“America has changed dramatically since the birth of the National Park Service in 1916. The roots of the National Park Service lie in the parks’ majestic, often isolated natural wonders and in places that exemplify our cultural heritage, but our reach now extends to places difficult to imagine 100 years ago—into urban centers, across rural landscapes, deep within oceans, and across night skies.” – NPS Centennial Initiative
An NPS Ranger at the 2016 Rose Parade in Pasadena, California
Happy Centennial, National Park Service! While the Park Service officially turns 100 on August 25, 2016, Centennial celebrations are already well underway. On January 1st, 2016 the National Park Service participated in the Rose Parade in Pasadena, California. The theme of the parade was “Find Your Adventure”, an iteration of NPS’ “Find Your Park” campaign. Ken Burns, producer of the widely loved documentary, The National Parks: America’s Best Idea, served as Grand Marshal of the parade.
The National Park Service is also moving forward with its Centennial Initiative, which places a major focus on reaching new audiences. It goes without saying that America has changed dramatically since the birth of the National Park Service in 1916… 80% of Americans now live in urban areas. Additionally, projections show that within 30 years, the majority of the U.S. population will be composed of minorities. In light of these changes, NPS recognizes that it must remain relevant to both urban and diverse audiences in order to thrive for the next one hundred years and beyond.
One component of the Centennial Initiative is the Urban Agenda, which “reimagines the Park Service’s role in urban areas.” The goal is to utilize urban National Park Service units and NPS units accessible from urban areas to reach youth who may not have the chance to travel to remote National Parks. While they may not contain vast swaths of wilderness, the hope is that these urban units of green space can still spark a lifelong love of nature in young visitors.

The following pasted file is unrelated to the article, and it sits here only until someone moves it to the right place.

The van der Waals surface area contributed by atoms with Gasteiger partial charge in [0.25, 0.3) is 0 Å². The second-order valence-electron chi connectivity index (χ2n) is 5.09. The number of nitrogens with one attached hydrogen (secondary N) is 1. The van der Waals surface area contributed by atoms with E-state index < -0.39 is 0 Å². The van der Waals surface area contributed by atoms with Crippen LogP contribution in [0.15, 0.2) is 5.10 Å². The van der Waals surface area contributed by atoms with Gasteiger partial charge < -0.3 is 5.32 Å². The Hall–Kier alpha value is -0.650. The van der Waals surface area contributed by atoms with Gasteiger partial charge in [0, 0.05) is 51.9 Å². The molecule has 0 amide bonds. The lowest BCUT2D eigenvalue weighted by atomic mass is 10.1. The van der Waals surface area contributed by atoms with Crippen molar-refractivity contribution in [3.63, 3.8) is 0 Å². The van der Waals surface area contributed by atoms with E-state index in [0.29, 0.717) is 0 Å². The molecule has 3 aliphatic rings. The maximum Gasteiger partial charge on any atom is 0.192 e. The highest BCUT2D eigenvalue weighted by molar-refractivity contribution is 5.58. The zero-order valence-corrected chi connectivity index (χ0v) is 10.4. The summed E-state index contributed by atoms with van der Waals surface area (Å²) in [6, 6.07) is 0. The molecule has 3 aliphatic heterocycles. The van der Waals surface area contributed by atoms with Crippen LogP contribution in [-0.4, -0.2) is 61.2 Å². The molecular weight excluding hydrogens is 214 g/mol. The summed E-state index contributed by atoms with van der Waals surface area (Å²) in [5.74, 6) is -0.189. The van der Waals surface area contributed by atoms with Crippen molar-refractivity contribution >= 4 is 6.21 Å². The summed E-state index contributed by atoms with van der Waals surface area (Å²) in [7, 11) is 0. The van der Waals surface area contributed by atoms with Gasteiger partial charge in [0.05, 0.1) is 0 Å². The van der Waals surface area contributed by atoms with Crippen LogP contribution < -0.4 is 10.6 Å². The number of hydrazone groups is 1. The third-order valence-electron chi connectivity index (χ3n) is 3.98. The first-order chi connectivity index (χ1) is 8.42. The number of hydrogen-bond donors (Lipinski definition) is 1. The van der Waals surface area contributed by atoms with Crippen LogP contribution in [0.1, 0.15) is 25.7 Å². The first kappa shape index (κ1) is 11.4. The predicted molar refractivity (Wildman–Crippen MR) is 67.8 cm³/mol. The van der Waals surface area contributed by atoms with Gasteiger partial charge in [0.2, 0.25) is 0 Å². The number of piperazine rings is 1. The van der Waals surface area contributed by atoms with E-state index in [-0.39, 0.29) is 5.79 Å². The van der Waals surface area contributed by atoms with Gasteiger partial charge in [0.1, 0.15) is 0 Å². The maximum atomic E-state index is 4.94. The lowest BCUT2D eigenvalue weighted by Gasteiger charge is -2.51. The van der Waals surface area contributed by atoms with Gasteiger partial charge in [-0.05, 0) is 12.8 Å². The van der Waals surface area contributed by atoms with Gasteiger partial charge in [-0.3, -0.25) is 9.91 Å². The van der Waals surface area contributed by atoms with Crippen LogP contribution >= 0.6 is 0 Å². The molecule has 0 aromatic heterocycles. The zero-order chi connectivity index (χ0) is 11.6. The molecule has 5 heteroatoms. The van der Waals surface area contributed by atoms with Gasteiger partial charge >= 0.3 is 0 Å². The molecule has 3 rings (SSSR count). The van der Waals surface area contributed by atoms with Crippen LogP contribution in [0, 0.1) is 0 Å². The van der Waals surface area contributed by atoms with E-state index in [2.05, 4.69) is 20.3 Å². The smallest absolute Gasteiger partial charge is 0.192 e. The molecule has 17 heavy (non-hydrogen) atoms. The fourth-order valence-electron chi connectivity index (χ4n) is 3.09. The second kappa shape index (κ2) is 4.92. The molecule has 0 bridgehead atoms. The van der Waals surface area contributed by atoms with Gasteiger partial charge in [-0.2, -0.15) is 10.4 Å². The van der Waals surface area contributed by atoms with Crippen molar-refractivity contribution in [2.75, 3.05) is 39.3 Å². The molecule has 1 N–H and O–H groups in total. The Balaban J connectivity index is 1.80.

Furthermore, the National Park service recognizes it must address the lack of diversity among both visitors to National Parks and NPS employees. Currently, 80% of National Park Service visitors and employees are white. These numbers clearly do not reflect the changing face of our nation. In order for the agency to better serve ALL American people and communities, the Park Service declared its commitment to “developing a workforce that values diversity and an inclusive work environment so that we can recruit and retain diverse employees … As a first step, we will conduct a service-wide cultural diversity assessment and complete cultural competencies training for all supervisors.” (Item #36 in the NPS Call to Action, a component of the Centennial Initiative).
These initiatives resonate deeply with us at Alaska Geographic. Our Youth Programs put a major focus on engaging Alaskan youth from backgrounds that are traditionally underrepresented among public lands users and employees. We are looking forward to working closely with the National Park Service to bring these Centennial goals to fruition!
Learn more about the Centennial Initiative, including the Every Kid in a Park Campaign here: http://www.nps.gov/subjects/centennial/NPS-Centennial-Programs.htm
Stay posted on the NPS website to find out how you can participate in Centennial events and celebrations throughout the year: http://www.nps.gov/subjects/centennial/centennial-news.htm